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How foreign nationals can work in Jamaica

Published:Monday | February 8, 2010 | 12:00 AM

Q.What are the immigration requirements for someone taking up an employment offer in Jamaica?

Each year, Jamaica receives scores of foreign nationals who come to the island to take up employment opportunities in various areas of work. It is important that such persons adhere to proper immigration requirements and procedures prior to and upon arrival in the island. As the agency responsible for protecting our nation's borders, the Passport, Immigration and Citizenship Agency (PICA) can refuse entry to anyone who has not fulfilled all the requirements for the purpose of travel.

What is required

Any foreign national (Commonwealth and non-Commonwealth) who is coming to Jamaica to work must be in possession of a work permit letter issued by the Ministry of Labour and Social Security, as stipulated by the Foreign Nationals and Commonwealth Citizens (Employment) Act.

It is important to note that the prospective employee must obtain the work permit letter before coming to Jamaica. The letter usually gives a time period within which the individual is required to have his/her passport endorsed by PICA. If that date expires before this is done, then the work permit letter must be re-issued (revalidated) by the Ministry of Labour and Social Security. (Once the necessary immigration requirements have been met, the prospective employee then takes the letter to the Ministry of Labour and Social Security to get his/her work permit card).

Having obtained a work permit letter, the immigration requirements will depend on whether or not the traveller is a Commonwealth citizen.

Persons from non-Commonwealth countries must be in possession of:

A valid passport.

Entry visa (visa should be obtained at a Jamaican consulate or embassy prior to the individual's arrival in the island).

Persons from Commonwealth countries will need:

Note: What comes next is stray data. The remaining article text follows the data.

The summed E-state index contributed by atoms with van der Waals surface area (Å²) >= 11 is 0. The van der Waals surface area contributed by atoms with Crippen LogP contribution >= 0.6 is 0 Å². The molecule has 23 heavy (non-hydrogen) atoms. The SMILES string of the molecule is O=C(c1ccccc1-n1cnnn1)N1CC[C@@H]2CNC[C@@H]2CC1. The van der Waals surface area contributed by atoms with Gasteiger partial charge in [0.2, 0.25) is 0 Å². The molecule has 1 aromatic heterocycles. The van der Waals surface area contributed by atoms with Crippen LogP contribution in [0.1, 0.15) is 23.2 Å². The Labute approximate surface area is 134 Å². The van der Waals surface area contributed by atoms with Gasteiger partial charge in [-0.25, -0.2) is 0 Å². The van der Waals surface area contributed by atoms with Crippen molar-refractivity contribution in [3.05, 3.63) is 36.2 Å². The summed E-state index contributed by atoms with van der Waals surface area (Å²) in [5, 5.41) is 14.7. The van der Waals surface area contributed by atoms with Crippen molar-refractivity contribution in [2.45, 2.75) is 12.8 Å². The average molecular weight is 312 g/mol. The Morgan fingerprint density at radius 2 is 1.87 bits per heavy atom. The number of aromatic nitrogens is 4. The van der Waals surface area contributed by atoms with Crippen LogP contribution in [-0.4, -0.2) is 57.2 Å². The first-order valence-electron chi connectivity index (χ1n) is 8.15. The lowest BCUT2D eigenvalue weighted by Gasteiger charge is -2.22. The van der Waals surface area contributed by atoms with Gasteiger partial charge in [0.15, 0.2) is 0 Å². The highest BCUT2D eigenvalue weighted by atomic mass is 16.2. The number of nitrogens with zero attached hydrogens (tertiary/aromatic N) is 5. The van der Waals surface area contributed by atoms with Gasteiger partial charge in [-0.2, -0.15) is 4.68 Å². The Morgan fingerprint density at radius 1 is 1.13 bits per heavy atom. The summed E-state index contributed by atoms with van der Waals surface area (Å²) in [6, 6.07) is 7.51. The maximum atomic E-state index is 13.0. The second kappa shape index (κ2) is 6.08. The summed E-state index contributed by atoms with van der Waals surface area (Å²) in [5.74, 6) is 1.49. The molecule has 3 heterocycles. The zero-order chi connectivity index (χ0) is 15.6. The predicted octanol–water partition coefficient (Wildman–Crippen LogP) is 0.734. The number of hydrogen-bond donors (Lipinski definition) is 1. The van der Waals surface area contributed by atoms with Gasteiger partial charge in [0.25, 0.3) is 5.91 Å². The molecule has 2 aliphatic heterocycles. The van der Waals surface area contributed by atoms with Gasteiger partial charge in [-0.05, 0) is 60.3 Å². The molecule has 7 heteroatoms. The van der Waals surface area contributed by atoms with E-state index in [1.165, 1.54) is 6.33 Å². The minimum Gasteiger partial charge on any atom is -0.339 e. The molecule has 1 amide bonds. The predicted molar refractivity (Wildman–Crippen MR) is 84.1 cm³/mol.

Any foreign national who is coming to Jamaica to work must be in possession of a work permit

A valid passport

Other factors such as health and security risks may be taken into account as well as when landing a traveller on the island.

Please note that no visa is required for nationals of Commonwealth countries, save for a few exceptions: Pakistan; Sri Lanka; Nigeria; British Virgin Islands and Cayman Islands.

Extension of Stay

Having established the requirements for landing, we will now look at the process of extending one's stay on the island.

At the airport, the prospective employee from both non-Commonwealth and Commonwealth countries will be landed at the port of entry for a short period of time, subject to satisfying the landing requirements mentioned above. He or she would then be advised to visit our office to regularise his/her stay on the island. This is done at the Extension of Stay Unit and must be done within the time given by the immigration officer at the port of entry.

Upon visiting the Extension of Stay Unit, the following forms must be completed:

Application for Extension of Stay

Alien Registration Card (where applicable)

Note that a re-entry visa is issued to nationals of non-Commonwealth countries as well as citizens of Commonwealth countries on whom a visa requirement has been imposed and who are residing in Jamaica. The visa facilitates their re-entry into the island once they have departed with the intention of returning. The current fee for a re-entry visa varies from $500 to $2,000 and is also dependent on the nationality.

Nationals of non-Commonwealth countries over the age of 16, and who will be residing in Jamaica for more than six months, are required to register. The process includes completing an alien registration card and submitting same along with two passport-size photographs, and three for persons residing outside of Kingston and St Andrew. A registration fee of $2,000 is applicable.

The processing time for extension of stay is three business days and a non-refundable processing fee of J$10,000 is applicable.

PICA Corner is a collaboration between The Gleaner and the Passport, Immigration and Citizenhip Agency (PICA). Send questions, comments and suggestions to editor@gleanerjm.com and the PICA will respond.